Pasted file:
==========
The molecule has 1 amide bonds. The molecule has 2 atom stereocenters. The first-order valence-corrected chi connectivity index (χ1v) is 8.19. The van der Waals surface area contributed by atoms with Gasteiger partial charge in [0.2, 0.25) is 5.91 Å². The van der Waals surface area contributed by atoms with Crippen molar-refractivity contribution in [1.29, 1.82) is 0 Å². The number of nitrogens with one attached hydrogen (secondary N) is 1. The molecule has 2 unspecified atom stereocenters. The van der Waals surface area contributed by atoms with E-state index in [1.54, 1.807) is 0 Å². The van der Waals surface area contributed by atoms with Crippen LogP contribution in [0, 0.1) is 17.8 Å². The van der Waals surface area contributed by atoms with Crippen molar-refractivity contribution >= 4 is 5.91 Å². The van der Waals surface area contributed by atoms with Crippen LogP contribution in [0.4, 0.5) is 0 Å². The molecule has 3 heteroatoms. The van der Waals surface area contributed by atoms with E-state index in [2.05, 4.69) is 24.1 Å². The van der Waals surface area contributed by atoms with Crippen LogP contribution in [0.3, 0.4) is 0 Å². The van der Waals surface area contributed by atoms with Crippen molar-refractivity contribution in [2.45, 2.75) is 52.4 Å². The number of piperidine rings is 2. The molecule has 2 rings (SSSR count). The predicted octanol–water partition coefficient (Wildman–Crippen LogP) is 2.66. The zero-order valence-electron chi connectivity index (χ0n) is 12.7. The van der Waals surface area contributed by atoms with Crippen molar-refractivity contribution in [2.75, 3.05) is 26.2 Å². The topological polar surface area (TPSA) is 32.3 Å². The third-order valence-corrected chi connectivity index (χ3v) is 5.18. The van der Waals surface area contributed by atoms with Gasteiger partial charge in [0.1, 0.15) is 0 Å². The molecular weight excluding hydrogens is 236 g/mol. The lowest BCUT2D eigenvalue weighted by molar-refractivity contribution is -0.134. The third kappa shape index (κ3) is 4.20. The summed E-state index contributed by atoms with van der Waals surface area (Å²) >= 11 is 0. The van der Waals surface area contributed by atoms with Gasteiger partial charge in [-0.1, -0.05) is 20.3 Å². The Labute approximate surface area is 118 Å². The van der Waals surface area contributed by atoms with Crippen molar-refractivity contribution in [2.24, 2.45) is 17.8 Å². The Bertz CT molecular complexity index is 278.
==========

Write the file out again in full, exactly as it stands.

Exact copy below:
The molecule has 1 amide bonds. The molecule has 2 atom stereocenters. The first-order valence-corrected chi connectivity index (χ1v) is 8.19. The van der Waals surface area contributed by atoms with Gasteiger partial charge in [0.2, 0.25) is 5.91 Å². The van der Waals surface area contributed by atoms with Crippen molar-refractivity contribution in [1.29, 1.82) is 0 Å². The number of nitrogens with one attached hydrogen (secondary N) is 1. The molecule has 2 unspecified atom stereocenters. The van der Waals surface area contributed by atoms with E-state index in [1.54, 1.807) is 0 Å². The van der Waals surface area contributed by atoms with Crippen LogP contribution in [0, 0.1) is 17.8 Å². The van der Waals surface area contributed by atoms with Crippen molar-refractivity contribution >= 4 is 5.91 Å². The van der Waals surface area contributed by atoms with Crippen LogP contribution in [0.4, 0.5) is 0 Å². The molecule has 3 heteroatoms. The van der Waals surface area contributed by atoms with E-state index in [2.05, 4.69) is 24.1 Å². The van der Waals surface area contributed by atoms with Crippen LogP contribution in [0.3, 0.4) is 0 Å². The van der Waals surface area contributed by atoms with Crippen molar-refractivity contribution in [2.45, 2.75) is 52.4 Å². The number of piperidine rings is 2. The molecule has 2 rings (SSSR count). The predicted octanol–water partition coefficient (Wildman–Crippen LogP) is 2.66. The zero-order valence-electron chi connectivity index (χ0n) is 12.7. The van der Waals surface area contributed by atoms with Crippen molar-refractivity contribution in [2.75, 3.05) is 26.2 Å². The topological polar surface area (TPSA) is 32.3 Å². The third-order valence-corrected chi connectivity index (χ3v) is 5.18. The van der Waals surface area contributed by atoms with Gasteiger partial charge in [0.1, 0.15) is 0 Å². The molecular weight excluding hydrogens is 236 g/mol. The lowest BCUT2D eigenvalue weighted by molar-refractivity contribution is -0.134. The third kappa shape index (κ3) is 4.20. The summed E-state index contributed by atoms with van der Waals surface area (Å²) >= 11 is 0. The van der Waals surface area contributed by atoms with Gasteiger partial charge in [-0.1, -0.05) is 20.3 Å². The Labute approximate surface area is 118 Å². The van der Waals surface area contributed by atoms with Crippen molar-refractivity contribution in [2.24, 2.45) is 17.8 Å². The Bertz CT molecular complexity index is 278.